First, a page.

How to Use Python for Machine Learning

If you're interested in the world-class field of machine learning, then you'll want to know about Python. Python is a leading programming language used in developing artificial intelligence, and is becoming more and more popular every year. Using Python for machine learning means you get to work with a vast range of powerful and easy-to-use libraries, allowing you to create programs that can think and learn for themselves.

In this article, we will explore how to use Python for machine learning, from the basic concepts to advanced techniques. We will cover the main libraries you will need to know about, and introduce some fundamental concepts and methods to use with them. So, let's dive in!

What is Machine Learning?

Firstly, let's define what machine learning actually is. Machine learning is a subfield of artificial intelligence where computers can automatically learn from data without being explicitly programmed. This means that they can identify patterns, make decisions, and even optimize themselves over time.

There are three types of machine learning:

  1. Supervised Learning
  2. Unsupervised Learning
  3. Semi-Supervised Learning

In Supervised Learning, we're given a dataset with input variables (X) and expected output variables (y). Our task is to learn a function that maps input variables to the output variables. For example, if we're given a dataset of housing prices with input variables like the number of bedrooms, bathrooms, and square footage, and the output variable is the price, then we'll want to learn a function that, given the input variables of a house, outputs its expected price.

In Unsupervised Learning, we don't have any expected output variables. Our task is to identify patterns and relationships in the data. For example, clustering algorithm is a kind of unsupervised learning algorithm, which groups the similar data points together based on similarity.

Semi-Supervised Learning is a combination of the prior two - we have some data that is labeled (we know what the output is) and some that is not.

Now you've got a bit of an idea of what machine learning is, we can move on to learning how to use Python for it.

Setting up Environment

To use Python for Machine Learning, we need to have Python installed on our machine. If you're reading this, we presume you have already installed Python. If not, head over to and download the latest version of Python.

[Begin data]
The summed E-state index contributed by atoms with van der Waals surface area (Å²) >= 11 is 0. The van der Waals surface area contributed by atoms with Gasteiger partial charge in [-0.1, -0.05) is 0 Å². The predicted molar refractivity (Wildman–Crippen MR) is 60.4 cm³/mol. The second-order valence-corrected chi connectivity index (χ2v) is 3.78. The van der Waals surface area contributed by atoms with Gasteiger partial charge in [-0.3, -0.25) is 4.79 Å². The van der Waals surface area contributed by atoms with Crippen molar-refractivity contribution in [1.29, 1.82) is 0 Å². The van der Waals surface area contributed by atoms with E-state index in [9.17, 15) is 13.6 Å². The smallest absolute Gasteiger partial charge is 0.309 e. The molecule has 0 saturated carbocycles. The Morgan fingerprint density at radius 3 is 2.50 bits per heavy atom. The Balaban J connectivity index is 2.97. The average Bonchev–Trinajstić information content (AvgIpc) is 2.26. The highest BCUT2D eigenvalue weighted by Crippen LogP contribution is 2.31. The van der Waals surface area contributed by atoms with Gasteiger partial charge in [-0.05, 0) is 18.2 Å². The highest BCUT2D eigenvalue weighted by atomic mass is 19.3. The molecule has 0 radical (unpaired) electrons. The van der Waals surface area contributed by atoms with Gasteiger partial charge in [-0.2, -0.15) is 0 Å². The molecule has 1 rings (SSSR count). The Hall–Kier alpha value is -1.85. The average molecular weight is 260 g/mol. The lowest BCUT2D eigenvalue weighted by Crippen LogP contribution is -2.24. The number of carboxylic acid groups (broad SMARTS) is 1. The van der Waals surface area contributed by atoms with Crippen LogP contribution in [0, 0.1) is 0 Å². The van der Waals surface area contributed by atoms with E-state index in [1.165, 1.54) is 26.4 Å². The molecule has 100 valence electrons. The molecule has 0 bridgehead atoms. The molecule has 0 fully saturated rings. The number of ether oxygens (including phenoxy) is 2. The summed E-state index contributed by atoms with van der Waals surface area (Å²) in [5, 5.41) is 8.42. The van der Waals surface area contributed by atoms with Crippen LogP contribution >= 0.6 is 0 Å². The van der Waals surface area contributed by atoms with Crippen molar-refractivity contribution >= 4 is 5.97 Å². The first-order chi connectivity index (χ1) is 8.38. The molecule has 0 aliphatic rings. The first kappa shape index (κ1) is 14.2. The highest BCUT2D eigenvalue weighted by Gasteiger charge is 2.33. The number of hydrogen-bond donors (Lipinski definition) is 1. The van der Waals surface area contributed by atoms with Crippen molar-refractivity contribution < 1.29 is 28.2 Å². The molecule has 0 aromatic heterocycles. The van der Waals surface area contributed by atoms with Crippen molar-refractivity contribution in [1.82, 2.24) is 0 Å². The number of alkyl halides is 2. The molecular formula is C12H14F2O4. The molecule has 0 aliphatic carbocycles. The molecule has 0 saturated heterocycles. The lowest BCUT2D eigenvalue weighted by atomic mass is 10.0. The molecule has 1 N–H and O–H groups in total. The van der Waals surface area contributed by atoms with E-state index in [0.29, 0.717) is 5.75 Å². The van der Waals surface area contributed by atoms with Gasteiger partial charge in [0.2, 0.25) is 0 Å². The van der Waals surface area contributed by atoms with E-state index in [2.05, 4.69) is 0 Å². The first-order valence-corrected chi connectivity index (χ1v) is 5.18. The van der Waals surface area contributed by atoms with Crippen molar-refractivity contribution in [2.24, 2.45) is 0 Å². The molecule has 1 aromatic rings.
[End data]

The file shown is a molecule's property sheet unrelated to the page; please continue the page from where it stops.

Next, we will install a few essential packages we need for Machine Learning.


Numpy is an essential package for almost all the scientific computing needs in Python. Its central focus is numpy array, a data structure that represents multidimensional matrices and vectors. We use numpy to perform mathematical operations, linear algebra, random number generation, and many other operations.

pip install numpy


Pandas is a package for handling and manipulating data in Python efficiently. It provides powerful data structures like DataFrames and Series that allow us to work with datasets quickly and easily. We use Pandas in many ways like data preprocessing, filtration, transformation, merging, joining, and many more.

pip install pandas


Matplotlib is a Python package for creating high-quality plots, graphs, and charts. It provides an extensive range of options for visualizing data, including line charts, scatterplots, bar charts, and histograms.

pip install matplotlib


Scikit-learn is a powerful package for Machine Learning in Python. It provides an extensive range of algorithms for classification, regression, clustering, and dimensionality reduction, among others. Scikit-Learn is built on the top of two other packages that we have discussed - Numpy and Scipy.

pip install scikit-learn

After installation, we're ready to begin exploring Python for Machine Learning.

Basic Concepts of Machine Learning

Before diving straight into using Python for Machine Learning, it's important to have a solid grounding in the core concepts of Machine Learning. Here are some key terms and techniques to familiarize yourself with:

Feature Engineering

In Machine Learning, data is the key to creating accurate models that can learn and make predictions. Before feeding data into a machine learning model, we need to perform some preprocessing steps over the data to make it usable, and that's where feature engineering comes in.

Feature engineering is a process of transforming raw data into useful features that can improve the performance of our Machine Learning models. A feature is an attribute or property that can be extracted from the raw data that carries information useful to the model. The quality of the features can make or break the performance of the model.

For example, if we're working on a dataset of housing prices, and the data contains the address of the house, which is not an important factor in predicting the price, then including this feature will decrease the accuracy of our model.

Therefore, it's important to consider all available features and select only those features that can help improve model performance.

Model Selection & Evaluation

Machine Learning models are not magic; they're algorithms that use mathematical functions to map inputs to corresponding outputs. Therefore, choosing the right algorithm for the problem is critical to achieving good performance. There are various algorithms available, and selecting the right one is an experimental process.

One of the most critical aspects of using Machine Learning models is measuring their performance. We use several metrics to measure the performance of our models, depending on the kind of problem we're working on.

For example, if we're working on a classification problem, we might use metrics such as accuracy, precision, recall, and F1 score. For regression problems, we might use metrics such as mean squared error, mean absolute error, or R-squared.


Cross-validation is a technique used for evaluating Machine Learning models on a limited sample of data. It involves partitioning the data into subsets, conducting training on one subset, and evaluating on a different one.